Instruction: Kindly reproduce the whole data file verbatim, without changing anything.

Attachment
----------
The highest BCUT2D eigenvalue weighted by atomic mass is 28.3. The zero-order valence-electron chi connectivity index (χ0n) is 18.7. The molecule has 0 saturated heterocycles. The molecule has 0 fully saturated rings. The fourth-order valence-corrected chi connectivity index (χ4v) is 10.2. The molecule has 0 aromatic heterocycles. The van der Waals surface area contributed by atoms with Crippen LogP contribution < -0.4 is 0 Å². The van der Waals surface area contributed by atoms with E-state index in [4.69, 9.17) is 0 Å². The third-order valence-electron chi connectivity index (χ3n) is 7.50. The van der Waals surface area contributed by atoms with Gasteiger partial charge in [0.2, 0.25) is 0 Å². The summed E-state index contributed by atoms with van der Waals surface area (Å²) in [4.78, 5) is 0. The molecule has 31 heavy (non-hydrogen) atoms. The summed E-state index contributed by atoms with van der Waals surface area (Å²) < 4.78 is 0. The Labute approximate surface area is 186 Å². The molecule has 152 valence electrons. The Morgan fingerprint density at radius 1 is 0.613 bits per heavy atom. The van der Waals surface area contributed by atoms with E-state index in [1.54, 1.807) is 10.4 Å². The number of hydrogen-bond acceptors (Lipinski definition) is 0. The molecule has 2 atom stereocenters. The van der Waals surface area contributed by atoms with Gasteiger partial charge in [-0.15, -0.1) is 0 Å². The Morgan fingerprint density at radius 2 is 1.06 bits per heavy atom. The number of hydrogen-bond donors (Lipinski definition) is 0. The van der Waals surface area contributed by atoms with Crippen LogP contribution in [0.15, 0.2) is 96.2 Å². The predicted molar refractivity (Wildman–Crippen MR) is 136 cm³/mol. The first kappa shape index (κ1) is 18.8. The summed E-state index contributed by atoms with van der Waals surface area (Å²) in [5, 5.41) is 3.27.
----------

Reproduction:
The highest BCUT2D eigenvalue weighted by atomic mass is 28.3. The zero-order valence-electron chi connectivity index (χ0n) is 18.7. The molecule has 0 saturated heterocycles. The molecule has 0 fully saturated rings. The fourth-order valence-corrected chi connectivity index (χ4v) is 10.2. The molecule has 0 aromatic heterocycles. The van der Waals surface area contributed by atoms with Crippen LogP contribution < -0.4 is 0 Å². The van der Waals surface area contributed by atoms with E-state index in [4.69, 9.17) is 0 Å². The third-order valence-electron chi connectivity index (χ3n) is 7.50. The van der Waals surface area contributed by atoms with Gasteiger partial charge in [0.2, 0.25) is 0 Å². The summed E-state index contributed by atoms with van der Waals surface area (Å²) in [4.78, 5) is 0. The molecule has 31 heavy (non-hydrogen) atoms. The summed E-state index contributed by atoms with van der Waals surface area (Å²) < 4.78 is 0. The Labute approximate surface area is 186 Å². The molecule has 152 valence electrons. The Morgan fingerprint density at radius 1 is 0.613 bits per heavy atom. The van der Waals surface area contributed by atoms with E-state index in [1.54, 1.807) is 10.4 Å². The number of hydrogen-bond acceptors (Lipinski definition) is 0. The molecule has 2 atom stereocenters. The van der Waals surface area contributed by atoms with Gasteiger partial charge in [-0.15, -0.1) is 0 Å². The Morgan fingerprint density at radius 2 is 1.06 bits per heavy atom. The number of hydrogen-bond donors (Lipinski definition) is 0. The van der Waals surface area contributed by atoms with Crippen LogP contribution in [0.15, 0.2) is 96.2 Å². The predicted molar refractivity (Wildman–Crippen MR) is 136 cm³/mol. The first kappa shape index (κ1) is 18.8. The summed E-state index contributed by atoms with van der Waals surface area (Å²) in [5, 5.41) is 3.27.